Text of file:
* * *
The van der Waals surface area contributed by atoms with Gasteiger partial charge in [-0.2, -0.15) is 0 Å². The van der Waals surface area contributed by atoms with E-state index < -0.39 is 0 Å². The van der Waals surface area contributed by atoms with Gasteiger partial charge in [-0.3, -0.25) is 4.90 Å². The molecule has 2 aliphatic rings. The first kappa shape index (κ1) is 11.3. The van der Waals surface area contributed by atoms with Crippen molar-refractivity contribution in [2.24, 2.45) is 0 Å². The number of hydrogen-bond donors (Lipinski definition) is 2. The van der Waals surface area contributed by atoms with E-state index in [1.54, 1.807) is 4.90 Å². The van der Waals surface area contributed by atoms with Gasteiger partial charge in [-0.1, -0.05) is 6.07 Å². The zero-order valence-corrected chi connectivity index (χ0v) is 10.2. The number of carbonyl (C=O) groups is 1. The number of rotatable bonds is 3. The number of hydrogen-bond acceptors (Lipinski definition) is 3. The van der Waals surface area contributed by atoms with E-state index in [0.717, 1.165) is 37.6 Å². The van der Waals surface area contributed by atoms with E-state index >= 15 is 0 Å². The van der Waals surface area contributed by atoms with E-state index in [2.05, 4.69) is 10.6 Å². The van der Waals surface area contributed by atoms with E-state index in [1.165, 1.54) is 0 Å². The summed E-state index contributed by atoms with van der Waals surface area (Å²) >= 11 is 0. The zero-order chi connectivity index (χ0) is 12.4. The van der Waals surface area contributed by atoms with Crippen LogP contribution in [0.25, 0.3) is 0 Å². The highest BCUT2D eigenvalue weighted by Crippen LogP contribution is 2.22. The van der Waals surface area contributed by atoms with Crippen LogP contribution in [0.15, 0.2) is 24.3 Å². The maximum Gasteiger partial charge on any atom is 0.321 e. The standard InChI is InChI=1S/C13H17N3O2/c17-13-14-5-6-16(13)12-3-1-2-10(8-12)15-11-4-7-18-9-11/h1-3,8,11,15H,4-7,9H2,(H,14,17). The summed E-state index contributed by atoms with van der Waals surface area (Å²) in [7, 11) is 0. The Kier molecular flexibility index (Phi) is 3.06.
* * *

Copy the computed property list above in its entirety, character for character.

The van der Waals surface area contributed by atoms with Gasteiger partial charge in [-0.2, -0.15) is 0 Å². The van der Waals surface area contributed by atoms with E-state index < -0.39 is 0 Å². The van der Waals surface area contributed by atoms with Gasteiger partial charge in [-0.3, -0.25) is 4.90 Å². The molecule has 2 aliphatic rings. The first kappa shape index (κ1) is 11.3. The van der Waals surface area contributed by atoms with Crippen molar-refractivity contribution in [2.24, 2.45) is 0 Å². The number of hydrogen-bond donors (Lipinski definition) is 2. The van der Waals surface area contributed by atoms with E-state index in [1.54, 1.807) is 4.90 Å². The van der Waals surface area contributed by atoms with Gasteiger partial charge in [-0.1, -0.05) is 6.07 Å². The zero-order valence-corrected chi connectivity index (χ0v) is 10.2. The number of carbonyl (C=O) groups is 1. The number of rotatable bonds is 3. The number of hydrogen-bond acceptors (Lipinski definition) is 3. The van der Waals surface area contributed by atoms with E-state index in [0.717, 1.165) is 37.6 Å². The van der Waals surface area contributed by atoms with E-state index >= 15 is 0 Å². The van der Waals surface area contributed by atoms with E-state index in [2.05, 4.69) is 10.6 Å². The van der Waals surface area contributed by atoms with E-state index in [1.165, 1.54) is 0 Å². The summed E-state index contributed by atoms with van der Waals surface area (Å²) >= 11 is 0. The zero-order chi connectivity index (χ0) is 12.4. The van der Waals surface area contributed by atoms with Crippen LogP contribution in [0.25, 0.3) is 0 Å². The highest BCUT2D eigenvalue weighted by Crippen LogP contribution is 2.22. The van der Waals surface area contributed by atoms with Crippen LogP contribution in [0.15, 0.2) is 24.3 Å². The maximum Gasteiger partial charge on any atom is 0.321 e. The standard InChI is InChI=1S/C13H17N3O2/c17-13-14-5-6-16(13)12-3-1-2-10(8-12)15-11-4-7-18-9-11/h1-3,8,11,15H,4-7,9H2,(H,14,17). The summed E-state index contributed by atoms with van der Waals surface area (Å²) in [7, 11) is 0. The Kier molecular flexibility index (Phi) is 3.06.